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Friday 22 March 2013

EU Guidances - What's new?

A few words about guidances in Europe. News are rare enough to point them out.
First, the guidance on electronic labelling came into force on 1st march 2013, see the MHRA website for some explanations and the original decision on the EU website.

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Friday 8 March 2013

How to bring legacy software into line with IEC 62304? - part 3

We've seen in the two previous posts several solutions on how to treat legacy software according to IEC 62304.
But there is nothing equivalent to this discussion in IEC 62304. The standard is silent about these situations.

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Friday 8 February 2013

AAMI TIR45 on the use of agile methods becomes new FDA recognized standard

The AAMI TIR45:2012, Guidance on the use of AGILE practices in the development of medical device software enters in the list of recognized standards by the FDA. See here on Federal Register website.

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Friday 18 January 2013

Class A, B and C. When to do detailed design of software medical devices?

In my last post, I explained what criteria should be taken to define the level of details of software units in a software design. This activity is not mandatory for all levels of risk of software in medical devices, though, according to IEC 62304.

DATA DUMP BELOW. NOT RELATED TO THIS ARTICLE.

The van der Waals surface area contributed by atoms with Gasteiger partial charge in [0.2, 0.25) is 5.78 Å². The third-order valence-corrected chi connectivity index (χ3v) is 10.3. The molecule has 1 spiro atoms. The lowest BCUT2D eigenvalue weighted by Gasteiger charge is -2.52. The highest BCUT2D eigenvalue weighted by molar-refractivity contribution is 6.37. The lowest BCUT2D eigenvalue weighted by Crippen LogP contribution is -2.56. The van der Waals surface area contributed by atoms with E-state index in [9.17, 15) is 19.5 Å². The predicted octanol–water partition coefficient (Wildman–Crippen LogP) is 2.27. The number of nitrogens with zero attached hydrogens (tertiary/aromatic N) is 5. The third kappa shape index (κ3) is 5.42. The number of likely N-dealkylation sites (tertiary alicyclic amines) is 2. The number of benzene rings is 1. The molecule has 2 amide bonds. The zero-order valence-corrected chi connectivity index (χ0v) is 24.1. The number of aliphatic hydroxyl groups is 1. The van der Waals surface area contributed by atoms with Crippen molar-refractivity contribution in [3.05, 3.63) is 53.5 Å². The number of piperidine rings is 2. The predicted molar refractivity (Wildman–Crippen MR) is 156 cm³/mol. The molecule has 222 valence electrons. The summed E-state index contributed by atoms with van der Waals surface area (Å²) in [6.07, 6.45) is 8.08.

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Friday 13 July 2012

Happtique App Certification Program

Happtique, an appstore for mobile medical devices has drafted an App Certification Program.
This not a program or a process but a list of functional and non functional requirements that mobile health apps should respect to be certified - according to Happtique. It' a bit like the requirements of Apple to be authorized to place an app in the Apple Store. Happtique publishes your app on its store if you are compliant with its certification program.
There is a lot of work behind this document, and a lot of knowledge. However I don't think this is enough to make a certification program. This document focuses on the results, whereas all software development standards focus on the processes. FDA focuses also on the processes when its auditors verify compliance to 21.CFR.
In the scale of precedence of documents, I would put it here:

  1. Legal (choose your country): 21.CFR, 92/42 EEC (essential requirements), CMDCAS, ANVISA, KFDA...
  2. Medical devices general standards ISO 13485 and ISO 14971
  3. Software development standards: IEC 62304, IEC 60601-1, and the like
  4. Guidances: GPSV, IEC/TR 80002-1, ISO/TS 14969
  5. Generic functional and non functional requirements: Happtique App Certification Program.

It's obvious that Happtique wants to make some noise with its certification program (and it has reached his goal, you're reading this post). But I have to recognize that this document contains a big source of information for software requirements. The content of this certification program is a perfect source of ideas to write a software requirements specification (SRS).